The future of 3D printing was bright, until an obscure patent filed in 2007 passed just the other day.Essentially, the patent is anticipatory of future technology, assuming that a 3D printer will one day become a household item, and that materials for that printer will be equally as common.
Enigmax of TorrentFreak.com reports that the law blocks reproductions of everything from food and shoes, to cars, weapons, even human skin. Enigmax goes into great detail about how affordable printers ruined the copying industry, and how affordable internet and peer sharing ruined the movie and music copy industry.
He also mentions the 3D weapons race and the University of Texas Law student who recently got his 3D printer repossessed, so steps have already been taken to avoid consumer use of 3D printing technology.
Here’s the line straight from the patent:
17. The method of claim 1 further comprising: enabling the manufacturing machine to perform if the authorization code meets the one or more predetermined conditions, including manufacturing using one or more of skin, textiles, edible substances, paper, and silicon printing.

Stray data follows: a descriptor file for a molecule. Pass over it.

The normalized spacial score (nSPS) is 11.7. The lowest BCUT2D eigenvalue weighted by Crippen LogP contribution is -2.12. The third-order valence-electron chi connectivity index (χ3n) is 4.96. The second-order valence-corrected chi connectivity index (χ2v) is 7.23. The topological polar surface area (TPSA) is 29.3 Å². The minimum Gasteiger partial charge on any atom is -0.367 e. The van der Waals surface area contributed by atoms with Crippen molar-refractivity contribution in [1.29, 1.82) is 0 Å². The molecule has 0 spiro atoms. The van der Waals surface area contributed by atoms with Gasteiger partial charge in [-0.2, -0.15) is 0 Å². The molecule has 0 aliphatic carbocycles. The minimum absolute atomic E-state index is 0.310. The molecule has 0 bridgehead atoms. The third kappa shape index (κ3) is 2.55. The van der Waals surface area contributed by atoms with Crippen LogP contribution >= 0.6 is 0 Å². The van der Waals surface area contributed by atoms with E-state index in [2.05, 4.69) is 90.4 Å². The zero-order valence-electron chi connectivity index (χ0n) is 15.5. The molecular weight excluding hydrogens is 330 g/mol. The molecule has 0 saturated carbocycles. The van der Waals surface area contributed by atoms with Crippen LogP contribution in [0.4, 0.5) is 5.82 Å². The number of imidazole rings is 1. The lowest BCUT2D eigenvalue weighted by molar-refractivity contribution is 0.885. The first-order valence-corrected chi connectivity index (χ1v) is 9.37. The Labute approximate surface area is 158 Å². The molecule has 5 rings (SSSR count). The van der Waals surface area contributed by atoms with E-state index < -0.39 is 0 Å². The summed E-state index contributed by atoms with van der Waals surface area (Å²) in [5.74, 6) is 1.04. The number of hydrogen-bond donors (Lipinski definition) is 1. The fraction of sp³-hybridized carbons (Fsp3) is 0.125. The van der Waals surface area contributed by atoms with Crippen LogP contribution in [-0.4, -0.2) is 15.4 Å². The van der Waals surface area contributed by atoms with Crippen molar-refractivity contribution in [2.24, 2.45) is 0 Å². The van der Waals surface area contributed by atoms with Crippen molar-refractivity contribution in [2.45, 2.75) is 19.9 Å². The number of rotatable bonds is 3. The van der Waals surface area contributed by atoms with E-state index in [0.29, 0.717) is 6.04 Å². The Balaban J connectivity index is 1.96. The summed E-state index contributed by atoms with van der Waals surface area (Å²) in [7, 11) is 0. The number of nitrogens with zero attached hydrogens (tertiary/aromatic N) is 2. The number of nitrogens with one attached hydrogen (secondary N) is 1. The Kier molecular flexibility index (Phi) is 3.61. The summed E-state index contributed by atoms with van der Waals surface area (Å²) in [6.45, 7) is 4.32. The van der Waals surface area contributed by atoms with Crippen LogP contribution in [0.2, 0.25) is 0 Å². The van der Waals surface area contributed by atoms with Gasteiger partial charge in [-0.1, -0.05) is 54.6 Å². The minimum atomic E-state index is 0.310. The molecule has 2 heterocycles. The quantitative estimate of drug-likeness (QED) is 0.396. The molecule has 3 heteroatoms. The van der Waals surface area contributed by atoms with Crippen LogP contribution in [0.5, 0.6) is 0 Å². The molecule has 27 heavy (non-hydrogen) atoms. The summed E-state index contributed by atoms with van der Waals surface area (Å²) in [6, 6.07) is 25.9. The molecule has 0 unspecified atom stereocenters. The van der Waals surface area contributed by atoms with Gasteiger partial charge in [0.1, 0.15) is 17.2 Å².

“This is an attempt to assert ownership over DRM for 3D printing. It’s ‘Let’s use DRM to stop unauthorised copying of things’,” says Michael Weinberg, a staff lawyer at the non-profit Public Knowledge, who reviewed the patent for Technology Review.
Digital Rights Management, DRM, ensures that people cannot ‘pirate’ copyrighted technology, or intellectual property. The DRM slant on the patent is what caught the eye of “TorrentFreak,” as torrents are the easiest way to peer-share information over the web.
The DRM also means that if amputee soldiers want to print themselves a new silicon arm, or maybe one day just a new, identical biological arm, that the DRM companies can block it under their biological patents.
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